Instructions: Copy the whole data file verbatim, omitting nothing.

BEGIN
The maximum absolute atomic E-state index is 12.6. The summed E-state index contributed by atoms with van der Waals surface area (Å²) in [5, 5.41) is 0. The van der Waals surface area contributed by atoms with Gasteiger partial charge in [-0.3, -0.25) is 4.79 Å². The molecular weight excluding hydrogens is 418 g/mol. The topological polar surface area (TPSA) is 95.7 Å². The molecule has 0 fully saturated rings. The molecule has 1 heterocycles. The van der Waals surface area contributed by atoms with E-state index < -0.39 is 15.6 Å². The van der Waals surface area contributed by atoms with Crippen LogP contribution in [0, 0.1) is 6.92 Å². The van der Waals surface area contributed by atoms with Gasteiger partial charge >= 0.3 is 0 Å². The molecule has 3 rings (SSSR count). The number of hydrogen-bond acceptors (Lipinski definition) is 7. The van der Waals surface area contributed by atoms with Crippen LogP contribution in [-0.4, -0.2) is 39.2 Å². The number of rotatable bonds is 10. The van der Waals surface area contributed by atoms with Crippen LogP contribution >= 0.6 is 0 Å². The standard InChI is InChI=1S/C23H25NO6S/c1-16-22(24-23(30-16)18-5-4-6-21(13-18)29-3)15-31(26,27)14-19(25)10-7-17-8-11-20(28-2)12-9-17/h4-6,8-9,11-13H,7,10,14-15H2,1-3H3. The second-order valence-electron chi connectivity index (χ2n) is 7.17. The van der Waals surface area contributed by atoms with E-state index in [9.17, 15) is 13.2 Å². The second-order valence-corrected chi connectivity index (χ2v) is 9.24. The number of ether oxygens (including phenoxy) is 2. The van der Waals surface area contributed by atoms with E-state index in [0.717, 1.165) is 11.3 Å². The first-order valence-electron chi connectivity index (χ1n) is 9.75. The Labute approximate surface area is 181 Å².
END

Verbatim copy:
The maximum absolute atomic E-state index is 12.6. The summed E-state index contributed by atoms with van der Waals surface area (Å²) in [5, 5.41) is 0. The van der Waals surface area contributed by atoms with Gasteiger partial charge in [-0.3, -0.25) is 4.79 Å². The molecular weight excluding hydrogens is 418 g/mol. The topological polar surface area (TPSA) is 95.7 Å². The molecule has 0 fully saturated rings. The molecule has 1 heterocycles. The van der Waals surface area contributed by atoms with E-state index < -0.39 is 15.6 Å². The van der Waals surface area contributed by atoms with Crippen LogP contribution in [0, 0.1) is 6.92 Å². The van der Waals surface area contributed by atoms with Gasteiger partial charge >= 0.3 is 0 Å². The molecule has 3 rings (SSSR count). The number of hydrogen-bond acceptors (Lipinski definition) is 7. The van der Waals surface area contributed by atoms with Crippen LogP contribution in [-0.4, -0.2) is 39.2 Å². The number of rotatable bonds is 10. The van der Waals surface area contributed by atoms with Crippen LogP contribution >= 0.6 is 0 Å². The standard InChI is InChI=1S/C23H25NO6S/c1-16-22(24-23(30-16)18-5-4-6-21(13-18)29-3)15-31(26,27)14-19(25)10-7-17-8-11-20(28-2)12-9-17/h4-6,8-9,11-13H,7,10,14-15H2,1-3H3. The second-order valence-electron chi connectivity index (χ2n) is 7.17. The van der Waals surface area contributed by atoms with E-state index in [9.17, 15) is 13.2 Å². The second-order valence-corrected chi connectivity index (χ2v) is 9.24. The number of ether oxygens (including phenoxy) is 2. The van der Waals surface area contributed by atoms with E-state index in [0.717, 1.165) is 11.3 Å². The first-order valence-electron chi connectivity index (χ1n) is 9.75. The Labute approximate surface area is 181 Å².